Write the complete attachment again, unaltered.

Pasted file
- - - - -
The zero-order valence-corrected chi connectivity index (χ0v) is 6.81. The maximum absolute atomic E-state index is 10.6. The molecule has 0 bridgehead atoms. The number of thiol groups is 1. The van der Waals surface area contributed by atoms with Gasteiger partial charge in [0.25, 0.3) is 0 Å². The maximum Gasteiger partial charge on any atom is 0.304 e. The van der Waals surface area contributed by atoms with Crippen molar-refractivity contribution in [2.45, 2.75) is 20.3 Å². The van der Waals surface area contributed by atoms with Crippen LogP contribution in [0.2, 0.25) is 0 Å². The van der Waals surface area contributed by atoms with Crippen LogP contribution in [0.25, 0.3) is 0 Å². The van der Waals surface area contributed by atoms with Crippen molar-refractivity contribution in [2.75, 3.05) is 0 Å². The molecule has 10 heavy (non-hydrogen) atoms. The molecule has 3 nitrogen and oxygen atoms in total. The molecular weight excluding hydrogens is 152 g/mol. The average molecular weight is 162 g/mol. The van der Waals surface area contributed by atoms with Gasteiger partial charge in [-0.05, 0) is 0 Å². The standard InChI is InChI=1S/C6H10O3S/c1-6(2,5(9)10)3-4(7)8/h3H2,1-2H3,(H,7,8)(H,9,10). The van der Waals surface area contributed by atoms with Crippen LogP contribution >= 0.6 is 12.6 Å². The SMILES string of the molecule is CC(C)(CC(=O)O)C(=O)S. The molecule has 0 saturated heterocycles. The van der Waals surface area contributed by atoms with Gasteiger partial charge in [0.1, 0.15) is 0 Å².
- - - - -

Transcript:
The zero-order valence-corrected chi connectivity index (χ0v) is 6.81. The maximum absolute atomic E-state index is 10.6. The molecule has 0 bridgehead atoms. The number of thiol groups is 1. The van der Waals surface area contributed by atoms with Gasteiger partial charge in [0.25, 0.3) is 0 Å². The maximum Gasteiger partial charge on any atom is 0.304 e. The van der Waals surface area contributed by atoms with Crippen molar-refractivity contribution in [2.45, 2.75) is 20.3 Å². The van der Waals surface area contributed by atoms with Crippen LogP contribution in [0.2, 0.25) is 0 Å². The van der Waals surface area contributed by atoms with Crippen LogP contribution in [0.25, 0.3) is 0 Å². The van der Waals surface area contributed by atoms with Crippen molar-refractivity contribution in [2.75, 3.05) is 0 Å². The molecule has 10 heavy (non-hydrogen) atoms. The molecule has 3 nitrogen and oxygen atoms in total. The molecular weight excluding hydrogens is 152 g/mol. The average molecular weight is 162 g/mol. The van der Waals surface area contributed by atoms with Gasteiger partial charge in [-0.05, 0) is 0 Å². The standard InChI is InChI=1S/C6H10O3S/c1-6(2,5(9)10)3-4(7)8/h3H2,1-2H3,(H,7,8)(H,9,10). The van der Waals surface area contributed by atoms with Crippen LogP contribution >= 0.6 is 12.6 Å². The SMILES string of the molecule is CC(C)(CC(=O)O)C(=O)S. The molecule has 0 saturated heterocycles. The van der Waals surface area contributed by atoms with Gasteiger partial charge in [0.1, 0.15) is 0 Å².